Writers often have a specific vision in mind when crafting screenplays, and it’s common for many to want to be around during filming to see their work come to life. As a screenwriter, you likely want to ensure an appropriate interpretation of your script that matches what you envisioned. However, the chances are slim that you’ll be allowed on set and given such an opportunity. 

Screenwriters typically do not get to be on set, as they aren’t needed during production. Directors may ask screenwriters on set to assist with dialog revisions, though this is rare. However, you may not want to be on set, as many say the experience is boring at best or frustrating at worst.   

Are you curious to know if you might get the chance to watch the production of your screenplays? This post explains why screenwriters usually aren’t allowed on set. We’ve also considered exceptions, as shared by professionals who have been on set for one reason or another. 

Screenwriters Typically Are Not Needed on Set

As a screenwriter, your responsibility is the screenplay. You’re not needed during production, as you’re part of pre-production, and your job is over by the time the script is on set. 

Except for being needed for rewrites, and don’t hold your breath waiting for that, once you’ve given a director your shooting draft or “lock,” you’ve completed your end of this deal. Besides, it could be a bad sign if the director or an actor requests a dialogue revision. And if you have any confidence in your writing, you shouldn’t expect modifications to be needed.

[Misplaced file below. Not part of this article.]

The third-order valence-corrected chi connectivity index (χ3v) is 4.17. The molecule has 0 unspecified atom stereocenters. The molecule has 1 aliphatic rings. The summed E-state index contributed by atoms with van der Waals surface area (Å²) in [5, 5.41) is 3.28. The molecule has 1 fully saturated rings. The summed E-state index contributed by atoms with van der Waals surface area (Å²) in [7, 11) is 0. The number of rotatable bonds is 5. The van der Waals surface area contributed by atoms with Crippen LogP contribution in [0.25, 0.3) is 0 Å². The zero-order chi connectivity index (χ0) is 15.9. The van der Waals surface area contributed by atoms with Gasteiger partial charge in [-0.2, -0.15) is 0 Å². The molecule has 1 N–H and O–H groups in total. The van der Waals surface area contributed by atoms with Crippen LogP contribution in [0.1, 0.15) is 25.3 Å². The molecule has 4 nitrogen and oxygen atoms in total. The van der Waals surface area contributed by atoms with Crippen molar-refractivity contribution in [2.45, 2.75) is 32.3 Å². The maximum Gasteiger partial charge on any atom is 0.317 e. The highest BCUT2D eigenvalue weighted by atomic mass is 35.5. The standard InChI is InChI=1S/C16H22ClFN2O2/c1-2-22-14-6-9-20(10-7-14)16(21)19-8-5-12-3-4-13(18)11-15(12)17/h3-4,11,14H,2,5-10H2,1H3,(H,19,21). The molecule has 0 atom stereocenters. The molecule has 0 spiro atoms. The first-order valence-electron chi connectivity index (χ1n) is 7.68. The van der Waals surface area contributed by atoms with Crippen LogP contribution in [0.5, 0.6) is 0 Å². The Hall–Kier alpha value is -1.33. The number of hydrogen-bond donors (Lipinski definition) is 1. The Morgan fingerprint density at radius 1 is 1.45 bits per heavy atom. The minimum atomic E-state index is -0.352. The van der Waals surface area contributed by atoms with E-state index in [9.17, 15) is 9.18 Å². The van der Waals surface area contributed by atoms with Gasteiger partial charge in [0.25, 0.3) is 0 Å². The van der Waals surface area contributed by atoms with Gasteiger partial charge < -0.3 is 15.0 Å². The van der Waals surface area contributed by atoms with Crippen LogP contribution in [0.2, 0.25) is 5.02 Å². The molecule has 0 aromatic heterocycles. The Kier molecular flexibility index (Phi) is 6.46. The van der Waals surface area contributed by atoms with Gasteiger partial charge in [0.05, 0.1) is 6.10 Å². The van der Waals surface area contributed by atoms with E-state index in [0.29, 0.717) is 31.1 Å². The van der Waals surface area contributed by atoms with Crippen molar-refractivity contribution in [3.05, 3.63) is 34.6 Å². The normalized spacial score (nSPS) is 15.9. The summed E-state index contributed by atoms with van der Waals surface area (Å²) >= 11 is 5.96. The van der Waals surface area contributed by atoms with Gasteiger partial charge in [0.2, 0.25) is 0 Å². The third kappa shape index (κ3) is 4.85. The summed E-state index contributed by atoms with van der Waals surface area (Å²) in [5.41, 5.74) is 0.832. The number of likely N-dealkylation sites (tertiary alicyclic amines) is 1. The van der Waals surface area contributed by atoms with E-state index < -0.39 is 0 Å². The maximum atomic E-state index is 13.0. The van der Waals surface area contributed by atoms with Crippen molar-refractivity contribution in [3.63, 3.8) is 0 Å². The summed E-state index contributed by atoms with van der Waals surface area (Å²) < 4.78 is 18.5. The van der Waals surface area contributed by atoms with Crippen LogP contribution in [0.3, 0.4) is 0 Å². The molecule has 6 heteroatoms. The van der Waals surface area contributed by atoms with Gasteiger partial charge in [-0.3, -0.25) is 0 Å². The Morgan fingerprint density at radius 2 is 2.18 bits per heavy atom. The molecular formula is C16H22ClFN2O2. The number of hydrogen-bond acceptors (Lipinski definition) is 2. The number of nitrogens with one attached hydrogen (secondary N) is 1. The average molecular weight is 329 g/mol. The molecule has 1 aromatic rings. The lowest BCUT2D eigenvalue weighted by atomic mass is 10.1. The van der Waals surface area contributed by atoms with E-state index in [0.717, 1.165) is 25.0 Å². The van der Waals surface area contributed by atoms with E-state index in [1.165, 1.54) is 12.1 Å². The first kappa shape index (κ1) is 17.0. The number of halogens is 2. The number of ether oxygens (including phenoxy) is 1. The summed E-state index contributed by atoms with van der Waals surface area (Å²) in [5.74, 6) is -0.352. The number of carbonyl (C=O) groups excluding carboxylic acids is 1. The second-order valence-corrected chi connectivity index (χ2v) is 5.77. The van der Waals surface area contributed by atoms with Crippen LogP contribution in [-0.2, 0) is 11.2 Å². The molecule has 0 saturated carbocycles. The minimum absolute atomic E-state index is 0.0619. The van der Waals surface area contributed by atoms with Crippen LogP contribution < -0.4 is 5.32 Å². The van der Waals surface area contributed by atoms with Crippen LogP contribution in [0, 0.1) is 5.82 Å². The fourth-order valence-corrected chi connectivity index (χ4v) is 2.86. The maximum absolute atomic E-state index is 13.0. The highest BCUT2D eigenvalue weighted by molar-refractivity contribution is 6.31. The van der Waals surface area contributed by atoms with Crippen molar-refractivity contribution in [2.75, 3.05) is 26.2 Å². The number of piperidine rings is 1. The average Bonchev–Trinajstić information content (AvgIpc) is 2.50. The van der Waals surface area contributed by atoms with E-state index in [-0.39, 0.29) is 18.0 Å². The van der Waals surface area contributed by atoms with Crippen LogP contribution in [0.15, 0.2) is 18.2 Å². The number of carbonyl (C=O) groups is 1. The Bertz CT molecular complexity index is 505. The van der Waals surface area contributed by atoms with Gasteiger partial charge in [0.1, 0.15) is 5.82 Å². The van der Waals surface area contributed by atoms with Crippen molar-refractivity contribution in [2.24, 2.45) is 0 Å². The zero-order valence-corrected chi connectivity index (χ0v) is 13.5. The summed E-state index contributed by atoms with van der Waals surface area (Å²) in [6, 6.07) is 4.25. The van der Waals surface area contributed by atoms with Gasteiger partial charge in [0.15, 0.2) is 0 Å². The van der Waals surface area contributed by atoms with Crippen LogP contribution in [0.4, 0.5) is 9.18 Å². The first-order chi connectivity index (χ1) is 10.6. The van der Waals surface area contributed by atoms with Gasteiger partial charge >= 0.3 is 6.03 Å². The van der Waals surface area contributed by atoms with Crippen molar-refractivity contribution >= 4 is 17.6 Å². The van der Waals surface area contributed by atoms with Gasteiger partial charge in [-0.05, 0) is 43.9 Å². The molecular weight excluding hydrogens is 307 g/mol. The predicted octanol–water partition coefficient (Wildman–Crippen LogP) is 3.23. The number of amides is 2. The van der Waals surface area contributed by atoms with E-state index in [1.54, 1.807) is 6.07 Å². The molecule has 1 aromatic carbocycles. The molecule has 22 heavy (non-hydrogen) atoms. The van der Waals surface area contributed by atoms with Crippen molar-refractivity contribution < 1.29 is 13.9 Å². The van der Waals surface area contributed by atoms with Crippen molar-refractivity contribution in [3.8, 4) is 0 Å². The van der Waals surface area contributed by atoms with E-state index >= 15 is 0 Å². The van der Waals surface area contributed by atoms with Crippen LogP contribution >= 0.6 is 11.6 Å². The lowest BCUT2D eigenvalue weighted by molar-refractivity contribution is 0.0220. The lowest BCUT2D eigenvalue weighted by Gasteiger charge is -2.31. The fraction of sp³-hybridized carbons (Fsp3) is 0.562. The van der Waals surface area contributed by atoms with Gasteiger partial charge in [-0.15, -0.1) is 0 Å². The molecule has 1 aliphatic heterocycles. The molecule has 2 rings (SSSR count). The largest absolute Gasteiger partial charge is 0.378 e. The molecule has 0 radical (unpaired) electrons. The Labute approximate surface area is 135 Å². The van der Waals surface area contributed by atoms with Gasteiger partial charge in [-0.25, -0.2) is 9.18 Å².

Moreover, many directors or producers may hire someone else entirely for such a task. Some screenwriters who are asked to stick around during production admit it’s not usually all that exciting. You must sit through hours of setup for mere minutes of filming, and you’re not needed very often. 

Days are spent following along and paying attention to the director’s decisions while actively staying out of the way.

Directors Decide if Screenwriters Get To Be on Set

Typically, the decision to allow screenwriters on set comes from the director, but there are no formal rules that require, prohibit, or dictate anything in this regard. For instance, it may depend on who the director is, their relationship with the writer, where production is happening, or if the actors desire changes.

However, by and large, directors tend to restrict writers from the set. 

Markedly, many writers have difficulty restraining themselves from getting involved with every tiny detail with production. And as you might suspect, directors usually want to avoid this. 

Screenwriters May Not Want To Be on Set

Unless you’re genuinely interested in learning the filming process, you may determine that you don’t want to be on set. Many writers have expressed having a hard time watching their writing be misinterpreted and not getting involved. 

One writer shared an experience of being invited on set only to endure actors mispronouncing names or putting incorrect emphasis on words. 

He said he decided to leave before others had to ask him to. 

Consider how you might react to the director and actors improvising and messing with your script. If you don’t have a thick enough skin to potentially allow your ego to revise what you think are some of your best lines, you may be in for a world of hurt.